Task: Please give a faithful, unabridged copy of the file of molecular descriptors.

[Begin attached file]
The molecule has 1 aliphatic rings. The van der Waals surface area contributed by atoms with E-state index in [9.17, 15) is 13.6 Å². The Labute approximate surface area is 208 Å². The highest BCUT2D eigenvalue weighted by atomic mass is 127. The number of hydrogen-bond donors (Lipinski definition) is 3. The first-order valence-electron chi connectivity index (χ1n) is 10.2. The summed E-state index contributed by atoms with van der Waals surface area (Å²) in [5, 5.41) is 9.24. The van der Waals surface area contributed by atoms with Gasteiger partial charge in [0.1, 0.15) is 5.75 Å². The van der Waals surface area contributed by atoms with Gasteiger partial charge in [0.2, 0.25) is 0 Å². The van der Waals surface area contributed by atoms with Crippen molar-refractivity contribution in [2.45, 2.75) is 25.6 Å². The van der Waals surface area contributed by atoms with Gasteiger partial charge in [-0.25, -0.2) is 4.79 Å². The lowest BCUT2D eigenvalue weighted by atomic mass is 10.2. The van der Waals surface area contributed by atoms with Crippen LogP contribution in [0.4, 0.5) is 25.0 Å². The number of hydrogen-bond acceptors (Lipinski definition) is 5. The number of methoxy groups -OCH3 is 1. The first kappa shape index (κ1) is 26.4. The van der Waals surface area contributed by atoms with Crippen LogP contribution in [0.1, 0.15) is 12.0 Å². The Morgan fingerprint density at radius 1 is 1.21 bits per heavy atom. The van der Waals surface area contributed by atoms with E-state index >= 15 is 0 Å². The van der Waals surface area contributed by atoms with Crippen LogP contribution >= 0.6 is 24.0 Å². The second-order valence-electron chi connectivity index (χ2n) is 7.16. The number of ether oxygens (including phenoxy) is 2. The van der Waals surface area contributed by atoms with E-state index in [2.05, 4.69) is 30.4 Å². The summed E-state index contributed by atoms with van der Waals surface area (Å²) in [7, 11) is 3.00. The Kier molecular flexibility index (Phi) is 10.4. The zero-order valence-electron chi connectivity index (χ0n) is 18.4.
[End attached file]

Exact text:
The molecule has 1 aliphatic rings. The van der Waals surface area contributed by atoms with E-state index in [9.17, 15) is 13.6 Å². The Labute approximate surface area is 208 Å². The highest BCUT2D eigenvalue weighted by atomic mass is 127. The number of hydrogen-bond donors (Lipinski definition) is 3. The first-order valence-electron chi connectivity index (χ1n) is 10.2. The summed E-state index contributed by atoms with van der Waals surface area (Å²) in [5, 5.41) is 9.24. The van der Waals surface area contributed by atoms with Gasteiger partial charge in [0.1, 0.15) is 5.75 Å². The van der Waals surface area contributed by atoms with Gasteiger partial charge in [0.2, 0.25) is 0 Å². The van der Waals surface area contributed by atoms with Crippen molar-refractivity contribution in [2.45, 2.75) is 25.6 Å². The van der Waals surface area contributed by atoms with Gasteiger partial charge in [-0.25, -0.2) is 4.79 Å². The lowest BCUT2D eigenvalue weighted by atomic mass is 10.2. The van der Waals surface area contributed by atoms with Crippen LogP contribution in [0.4, 0.5) is 25.0 Å². The number of hydrogen-bond acceptors (Lipinski definition) is 5. The number of methoxy groups -OCH3 is 1. The first kappa shape index (κ1) is 26.4. The van der Waals surface area contributed by atoms with Crippen LogP contribution in [0.1, 0.15) is 12.0 Å². The Morgan fingerprint density at radius 1 is 1.21 bits per heavy atom. The van der Waals surface area contributed by atoms with E-state index >= 15 is 0 Å². The van der Waals surface area contributed by atoms with Crippen LogP contribution >= 0.6 is 24.0 Å². The second-order valence-electron chi connectivity index (χ2n) is 7.16. The number of ether oxygens (including phenoxy) is 2. The van der Waals surface area contributed by atoms with E-state index in [2.05, 4.69) is 30.4 Å². The summed E-state index contributed by atoms with van der Waals surface area (Å²) in [7, 11) is 3.00. The Kier molecular flexibility index (Phi) is 10.4. The zero-order valence-electron chi connectivity index (χ0n) is 18.4.